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Regions buck the trend of rising vacancy rates

06 February 2015 Staff Reporter

While vacancy rates are up for half of Queensland’s major regions, a few recorded significant drops, says the peak industry body.

While vacancy rates are up for half of Queensland’s major regions, a few recorded significant drops, says the peak industry body.

Real Estate Institute of QLD chief executive Antonia Mercorella said while vacancy rates increased for half of Queensland’s major regions, Moreton Bay, Redland City and Gladstone bucked the trend.

“Moreton Bay and Redland City both recorded a significant drop in vacancy levels, seeing their vacancy rates move below 1.5 per cent,” she said.

“Despite the Christmas period, REIQ agents say tenant demand remains strong in these areas, with two to five applicants per rental listing.”

The REIQ Residential Rental Survey for December 2014 said, meanwhile in regional Queensland, Gladstone has finally begun to see signs of recovery, with an improvement in its vacancy rate over the three months to December.

“Local agents in Gladstone tell us that although new stock is still trickling onto the market, tenant demand is improving,” Ms Mercorella said.

“As at the end of December, Gladstone’s vacancy rate improved 0.5 percentage points to 4.2 per cent.

“This is the lowest the region has seen in two years since the downturn in the resources sector,” she added.

Ms Mercorella said outside tourism centres, Toowoomba continues to see tight rental conditions. However, increased investor activity in the region has finally converted to an increase in vacancy levels.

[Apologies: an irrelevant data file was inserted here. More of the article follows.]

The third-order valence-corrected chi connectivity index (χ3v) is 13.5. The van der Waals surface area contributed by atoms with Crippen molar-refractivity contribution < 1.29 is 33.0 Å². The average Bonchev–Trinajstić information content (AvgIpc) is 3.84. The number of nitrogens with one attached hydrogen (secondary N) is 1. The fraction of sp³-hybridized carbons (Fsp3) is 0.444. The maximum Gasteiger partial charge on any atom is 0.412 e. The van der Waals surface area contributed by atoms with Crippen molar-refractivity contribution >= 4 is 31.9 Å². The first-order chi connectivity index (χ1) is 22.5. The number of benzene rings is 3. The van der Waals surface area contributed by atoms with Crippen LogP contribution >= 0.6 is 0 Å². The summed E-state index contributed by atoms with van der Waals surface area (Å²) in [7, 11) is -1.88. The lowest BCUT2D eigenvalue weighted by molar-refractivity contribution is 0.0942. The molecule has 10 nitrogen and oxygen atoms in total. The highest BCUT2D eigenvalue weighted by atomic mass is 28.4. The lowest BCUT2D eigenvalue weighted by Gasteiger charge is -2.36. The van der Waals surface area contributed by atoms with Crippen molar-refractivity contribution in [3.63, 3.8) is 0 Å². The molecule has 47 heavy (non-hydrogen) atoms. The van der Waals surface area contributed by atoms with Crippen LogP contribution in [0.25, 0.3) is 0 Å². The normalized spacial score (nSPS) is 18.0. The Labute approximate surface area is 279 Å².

“Other major regional rental markets remain weak, with Bundaberg, Rockhampton and Mackay all recording an increase in vacancy levels,” she said.

“In Bundaberg REIQ agents are reporting that affordability is a key issue with tenants, while some are still seeing tenants leave the area for work reasons.”

Ms Mercorella said, in Townsville vacancy levels remained relatively unchanged at 4.7 per cent at the end of December.  

She said tight conditions remained for the state’s tourism centres, with all but Cairns recording little change to vacancy levels since the end of September.

“The improving tourism market is continuing to have a positive effect on local job opportunities in these regions, which is resulting in increased tenant demand,” Ms Mercorella said.

At the end of December the Sunshine Coast and Noosa recorded a 1.1 per cent vacancy rate, while the Fraser Coast was down marginally to 1.9 per cent.

Meanwhile the Gold Coast and Cairns recorded vacancy levels of 2.2 per cent.

Regions buck the trend of rising vacancy rates
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